Cometh the hour: Bill English, the serious Prime Ministerby Matthew Hooton
Bill English is demonstrating the character traits to be a far more important prime minister than his unlamented predecessor.
Ngāti Whātua’s relationship with the National Party has been particularly vexed. Fresh from his victory in the 1951 waterfront dispute, Sid Holland ordered the destruction of Ngāti Whātua’s village in Ōrākei in 1952. The Muldoon regime then sent in the police riot squad to clear Bastion Point in 1978. (In contrast, Ngāti Whātua’s main grievance against Labour was Walter Nash’s imposition in 1959 of a politically correct “national marae” that led to the tribe being mocked by other iwi for having a “Pakeha marae” rather than one that gave life to its own history and traditions. It burnt down in 1990.)
As Ngāti Whātua are tangata whenua in New Zealand’s only international and ever-more densely populated city, the return of most of their historic lands was recognised as impractical. These are now almost entirely either privately owned, used by the government for schools and hospitals, or are now as sacred for Pakeha as for Maori — think Pukekawa Hill, site of the 1828 peace treaty between Ngāti Whātua and the Ngāpuhi invaders and now home to the Auckland War Memorial Museum.
That reality is partly why Sir Douglas Graham failed to make progress on a historic settlement in the 1990s. The 2011 settlement negotiated by Christopher Finlayson was possible only because of the economic value of Ngāti Whātua and other Auckland iwi having right of first refusal for all Crown land in their rohe, something Nick Smith then seemed to undermine as recently as 2015 when he carelessly identified such land for government housing developments. Wiser heads in the government intervened.
It is important to have a rough grasp of this ancient and recent history to understand how momentous it was for Bill English to choose to spend his first Waitangi Day as prime minister with Ngāti Whātua Ōrākei. The PM went well beyond mere reconciliation between his party’s sordid record and Ngāti Whātua Ōrākei’s 50 years of protest and struggle. Nor did he merely apologise. He embraced Ngāti Whātua’s protest movement as making New Zealand a better country and Auckland a better city than it would otherwise be. It made a mockery of Labour’s claims that his decision not to play along with the Harawira whanau and their friends at Waitangi’s Te Tii Marae was somehow evidence of deep-seated or, perhaps worse, cynical racism on English’s part. Racism, of course, was always an odd charge against a man whose own children are part-Samoan and who is well known in political circles to have spent his whole adult life pondering what a modern Treaty partnership could look like.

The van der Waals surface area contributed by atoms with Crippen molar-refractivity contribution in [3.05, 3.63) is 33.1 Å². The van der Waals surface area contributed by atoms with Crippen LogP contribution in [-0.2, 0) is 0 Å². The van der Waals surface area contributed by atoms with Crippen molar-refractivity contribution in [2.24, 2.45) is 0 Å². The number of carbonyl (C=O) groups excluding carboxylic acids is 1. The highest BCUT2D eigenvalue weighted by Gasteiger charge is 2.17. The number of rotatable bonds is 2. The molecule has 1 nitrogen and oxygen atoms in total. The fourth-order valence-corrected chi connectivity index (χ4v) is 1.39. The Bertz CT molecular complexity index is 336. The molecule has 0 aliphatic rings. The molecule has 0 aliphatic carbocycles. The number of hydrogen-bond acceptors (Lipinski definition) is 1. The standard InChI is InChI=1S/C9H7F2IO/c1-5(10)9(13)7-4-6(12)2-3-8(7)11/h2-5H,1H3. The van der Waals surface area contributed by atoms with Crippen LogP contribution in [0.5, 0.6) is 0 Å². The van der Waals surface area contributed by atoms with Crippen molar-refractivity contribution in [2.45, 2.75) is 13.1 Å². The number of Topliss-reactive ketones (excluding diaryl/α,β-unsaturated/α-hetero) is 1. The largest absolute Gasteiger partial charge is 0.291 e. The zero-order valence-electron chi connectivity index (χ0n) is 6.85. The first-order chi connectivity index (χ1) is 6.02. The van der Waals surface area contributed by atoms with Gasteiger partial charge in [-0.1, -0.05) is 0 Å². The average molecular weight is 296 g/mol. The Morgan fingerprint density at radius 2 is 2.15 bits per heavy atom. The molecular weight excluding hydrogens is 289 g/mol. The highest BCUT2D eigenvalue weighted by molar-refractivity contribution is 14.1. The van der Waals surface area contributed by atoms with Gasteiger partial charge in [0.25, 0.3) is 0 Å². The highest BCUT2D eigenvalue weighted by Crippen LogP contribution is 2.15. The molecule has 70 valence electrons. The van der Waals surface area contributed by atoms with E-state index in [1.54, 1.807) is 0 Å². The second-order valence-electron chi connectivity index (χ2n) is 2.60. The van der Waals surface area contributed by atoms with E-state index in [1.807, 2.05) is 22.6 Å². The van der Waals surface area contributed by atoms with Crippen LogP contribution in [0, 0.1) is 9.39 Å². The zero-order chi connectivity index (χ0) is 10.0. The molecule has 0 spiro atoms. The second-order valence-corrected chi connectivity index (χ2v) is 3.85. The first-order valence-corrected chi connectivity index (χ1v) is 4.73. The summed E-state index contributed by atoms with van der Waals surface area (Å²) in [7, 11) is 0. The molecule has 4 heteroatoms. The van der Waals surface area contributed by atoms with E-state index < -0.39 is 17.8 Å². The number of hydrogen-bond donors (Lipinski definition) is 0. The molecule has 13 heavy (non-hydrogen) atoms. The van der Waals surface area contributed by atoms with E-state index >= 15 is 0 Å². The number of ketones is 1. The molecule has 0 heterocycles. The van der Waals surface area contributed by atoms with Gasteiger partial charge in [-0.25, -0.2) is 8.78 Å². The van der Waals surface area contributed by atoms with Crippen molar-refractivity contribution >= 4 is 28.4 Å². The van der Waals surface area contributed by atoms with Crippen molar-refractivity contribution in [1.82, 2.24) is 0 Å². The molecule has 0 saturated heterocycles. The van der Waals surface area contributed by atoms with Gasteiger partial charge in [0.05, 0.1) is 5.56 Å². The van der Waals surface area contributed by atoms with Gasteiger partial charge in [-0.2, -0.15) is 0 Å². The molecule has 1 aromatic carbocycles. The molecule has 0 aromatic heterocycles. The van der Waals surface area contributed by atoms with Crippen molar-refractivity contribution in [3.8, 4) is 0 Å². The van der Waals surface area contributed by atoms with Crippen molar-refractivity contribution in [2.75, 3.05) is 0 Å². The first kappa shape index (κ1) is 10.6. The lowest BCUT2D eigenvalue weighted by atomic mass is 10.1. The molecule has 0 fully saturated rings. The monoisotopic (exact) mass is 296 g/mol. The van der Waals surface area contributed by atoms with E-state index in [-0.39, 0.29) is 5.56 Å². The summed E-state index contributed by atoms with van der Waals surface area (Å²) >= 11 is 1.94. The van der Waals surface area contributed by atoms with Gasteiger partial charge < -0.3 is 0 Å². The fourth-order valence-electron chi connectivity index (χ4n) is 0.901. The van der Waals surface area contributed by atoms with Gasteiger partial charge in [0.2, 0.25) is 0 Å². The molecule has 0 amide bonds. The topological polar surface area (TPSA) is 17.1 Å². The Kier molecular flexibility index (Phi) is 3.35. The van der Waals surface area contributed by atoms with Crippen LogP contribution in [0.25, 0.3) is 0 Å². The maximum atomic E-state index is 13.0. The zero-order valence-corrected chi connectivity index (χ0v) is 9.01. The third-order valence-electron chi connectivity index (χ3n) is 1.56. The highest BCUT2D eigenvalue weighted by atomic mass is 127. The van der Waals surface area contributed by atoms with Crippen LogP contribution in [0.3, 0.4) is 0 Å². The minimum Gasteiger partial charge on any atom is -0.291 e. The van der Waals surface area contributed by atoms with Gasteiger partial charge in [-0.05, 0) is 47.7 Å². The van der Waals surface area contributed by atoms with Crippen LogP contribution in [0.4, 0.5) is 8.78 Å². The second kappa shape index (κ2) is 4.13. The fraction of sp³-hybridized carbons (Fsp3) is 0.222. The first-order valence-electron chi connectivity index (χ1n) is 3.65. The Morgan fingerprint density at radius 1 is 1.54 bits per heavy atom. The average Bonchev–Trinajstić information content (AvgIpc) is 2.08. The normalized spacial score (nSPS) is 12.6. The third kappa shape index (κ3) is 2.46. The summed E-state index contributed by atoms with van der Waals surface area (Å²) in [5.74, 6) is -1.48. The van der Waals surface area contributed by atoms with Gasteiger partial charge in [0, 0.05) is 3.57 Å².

In his early days as prime minister, English has proven himself much worse than his predecessor at hanging out with the Auckland media elite, whether Mike Hosking or Jack Tame. When establishing a relationship with the LGBTQ+ community at the Big Gay Out, English, whose government has announced the quashing of convictions for historic homosexual “offending”, also declined to gallivant on stage with drag queens. Had English been prime minister during the 2011 Rugby World Cup, he would not have minced down a catwalk, nor would there have been the three-handed handshake. English would never get into a cage at The Rock FM, even if Rog, Bryce and Mulls told him to. His major media stunt since becoming PM has been taking on and beating Sir David Fagan at the World Shearing Champs.
This is not to sanctify the prime minister. English could not have got where he is despite his lack of personal popularity were he not a shrewd political operator: part of both Ngāti Whātua and the Big Gay Out’s appeal is undoubtedly that they happen to be in Auckland, where the voters are. Similarly, after eight years of John Key’s frivolity, English may calculate that following his own more subdued and serious instincts may also be in line with popular demand. On all important measures of character traits, private polling is already indicating English rating better than Key and well ahead of his hapless Labour rival.
Key was important in New Zealand politics because he re-set National’s brand after the madness of Muldoon, the excesses of the Bolger-Richardson years and Don Brash’s mid-2000s foray into race relations. But his resignation has failed to leave a vacuum, indicating the limits of his approach to government. Not even National Party ultras any longer lament his departure. English’s approach is very different, but it may yet make him the prime minister capable of applying National’s new brand to serious purpose, from ongoing national reconciliation to genuinely breaking cycles of despair to comprehensive tax reform — and perhaps even to finding a politically realistic way to respond to the ageing population.
Disclosure: Matthew Hooton’s public relations firm, Exceltium, advised Ngāti Whātua Ōrākei during its 2015 dispute with Nick Smith over the right of first refusal for Crown land.
This article is published in the March- April 2017 issue of Metro.
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